• rlaggren
    rlaggren Member Posts: 160
    > charging for heat loss calc
    I think it might help clarify the question if you consider what it would take for you to use somebody _else's_ heat loss calcs. Cuz that's something like what it would take for another contractor to use the HL calc _you_ left w/the HO. Bit of stretch? So, really, the HO doesn't get anything actually usable (unless he happens to have an academic interest in what you think of his insulation); the report you give him won't help him w/another contractor who should also charge him for an HLC. There are various possible ways to make this look better, but they're not extant at the moment. Your HLC doesn't do him any good unless he goes w/you anyway. That sounds problematic.

    That leaves the possibility of making the HLC fast enough and accurately enough so that you could produce a bid with automatic options tied to a final, complete and detailed, HLC which would be done when you started the job. IOW, you do a quick/dirty HLC (15 min?) which allows you to spec., say, two boiler options. The bid agreement enforces one of those two options, TBD. Something like that. We're talking up to maybe 6-10 units here. Above that it becomes more customary to pay for "studies" and "designs", etc.

    Messy. Not precise. But maybe good enough so you don't have to sell throw-away money before each bid.

    Or again. Bid a "not to exceed" number, actual $$ due to be reduced under certain circumstances. The circumstances being results of your detail HLC.

    ???? I don't think there's one answer to this one.

    Rufus
    disclaimer - I'm a plumber, not a heating pro.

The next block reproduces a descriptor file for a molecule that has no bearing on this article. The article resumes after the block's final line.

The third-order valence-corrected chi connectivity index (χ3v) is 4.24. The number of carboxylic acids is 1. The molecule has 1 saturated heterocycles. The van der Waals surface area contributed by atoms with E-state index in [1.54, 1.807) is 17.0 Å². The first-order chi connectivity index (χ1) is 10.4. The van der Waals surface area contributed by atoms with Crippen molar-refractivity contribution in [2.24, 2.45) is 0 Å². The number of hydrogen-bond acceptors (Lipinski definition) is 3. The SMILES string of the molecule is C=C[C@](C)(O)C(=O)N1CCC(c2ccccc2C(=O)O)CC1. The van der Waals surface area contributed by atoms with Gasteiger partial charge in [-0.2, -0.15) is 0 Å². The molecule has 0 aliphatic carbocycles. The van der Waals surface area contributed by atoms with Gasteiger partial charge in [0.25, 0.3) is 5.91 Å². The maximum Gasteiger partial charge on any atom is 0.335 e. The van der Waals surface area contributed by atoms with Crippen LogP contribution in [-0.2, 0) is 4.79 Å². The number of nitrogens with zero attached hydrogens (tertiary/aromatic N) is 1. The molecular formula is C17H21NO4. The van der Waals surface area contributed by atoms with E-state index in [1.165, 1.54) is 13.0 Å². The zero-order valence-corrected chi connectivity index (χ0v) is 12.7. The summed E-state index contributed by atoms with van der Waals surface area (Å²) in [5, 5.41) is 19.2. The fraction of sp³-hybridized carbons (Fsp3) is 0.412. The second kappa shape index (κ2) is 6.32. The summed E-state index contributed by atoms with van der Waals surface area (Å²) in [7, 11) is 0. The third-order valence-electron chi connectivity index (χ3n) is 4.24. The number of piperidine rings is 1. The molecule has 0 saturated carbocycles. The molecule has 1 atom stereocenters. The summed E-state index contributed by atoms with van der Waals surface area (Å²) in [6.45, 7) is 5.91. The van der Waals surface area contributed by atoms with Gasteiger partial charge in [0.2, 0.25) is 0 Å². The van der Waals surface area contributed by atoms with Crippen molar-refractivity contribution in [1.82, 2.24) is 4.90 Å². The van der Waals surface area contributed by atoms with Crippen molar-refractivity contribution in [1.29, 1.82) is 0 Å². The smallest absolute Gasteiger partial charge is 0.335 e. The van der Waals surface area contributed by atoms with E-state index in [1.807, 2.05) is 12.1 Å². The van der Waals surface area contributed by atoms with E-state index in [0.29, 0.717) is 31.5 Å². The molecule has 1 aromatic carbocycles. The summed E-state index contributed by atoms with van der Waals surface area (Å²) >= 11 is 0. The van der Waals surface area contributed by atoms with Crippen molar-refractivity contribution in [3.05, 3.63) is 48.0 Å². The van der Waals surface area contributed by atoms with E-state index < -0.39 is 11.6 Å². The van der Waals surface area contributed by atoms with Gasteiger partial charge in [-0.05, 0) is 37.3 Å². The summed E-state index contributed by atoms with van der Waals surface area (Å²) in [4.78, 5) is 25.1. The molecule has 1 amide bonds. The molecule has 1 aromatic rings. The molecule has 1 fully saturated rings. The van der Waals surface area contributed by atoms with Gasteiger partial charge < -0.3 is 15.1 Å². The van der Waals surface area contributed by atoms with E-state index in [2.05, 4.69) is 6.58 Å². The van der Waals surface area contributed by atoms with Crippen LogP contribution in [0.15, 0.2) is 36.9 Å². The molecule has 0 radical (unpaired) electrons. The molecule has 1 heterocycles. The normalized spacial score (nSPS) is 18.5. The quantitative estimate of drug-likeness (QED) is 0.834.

• Gordy
    Gordy Member Posts: 9,514
    My sole reasoning was a single go to category that everyone could share relevant information. Most have it, or know where to find it however....
    Canuckerdelta T
  • delta T
    delta T Member Posts: 860
    I think it would be great. Most of us have it already, as Gordy says, but I am sure that if we all share we will find useful things that each of doesn't have already. If a HO comes on and we all say you need a heat loss etc, I think it would be a great boon to have it all here in one spot. Should be easy enough for us that want to to contribute files, I have a bunch of PDFs that I have saved over the years. One of the ones that is not too useful to most, but some people might really want it is the complete set of all pump curves for all variations of the taco 1600 3 piece circulators.

    I feel kind of bad that my comment distracted from the purpose of this thread.

    Is there a way for us as users to add content to what is already there? Maybe a new category that we could add content too without having to search threads?

    @Erin Holohan Haskell is this something you would be amenable to? Not sure what logistics are involved....
  • rlaggren
    rlaggren Member Posts: 160

    Simple square feet list calculator

    Helps add up doors and windows. Shows 3 subtotals (eg. floors); enter data as inches. Use as-is or copy/paste into other sheets. When accessed from a brower, download button is in the upper right.

    https://drive.google.com/file/d/0B0TME-0IADGYZFI4bWI1b1gtRWc/view?usp=sharing
    disclaimer - I'm a plumber, not a heating pro.
    Boon
  • rlaggren
    rlaggren Member Posts: 160
    @delta T
    Thanks for direction back on track. Got a few buttons w/no high-limit controls...

    Cheers

    Rufus
    disclaimer - I'm a plumber, not a heating pro.
    delta T
  • rlaggren
    rlaggren Member Posts: 160
    edited October 2016
    Heating load calculator spreadsheet derived from the Pikes Peak Building Dpt. worksheet. Basic residential whole house calculation; maximum two stories, four levels. Includes sloped roof calcs. User can set R values, heat source efficiency, altitude correction, temperature differential.

    I revised the original because I found the usage confusing; hopefully I didn't make it worse. Also added some input filtering, comments and formatting changes.

    Modify, use and publish this spreadsheet any way you please provided you retain attribution to the Pike's Peak building department.

    Edit-1: Found a formula error. Re-loaded spreadsheet.
    disclaimer - I'm a plumber, not a heating pro.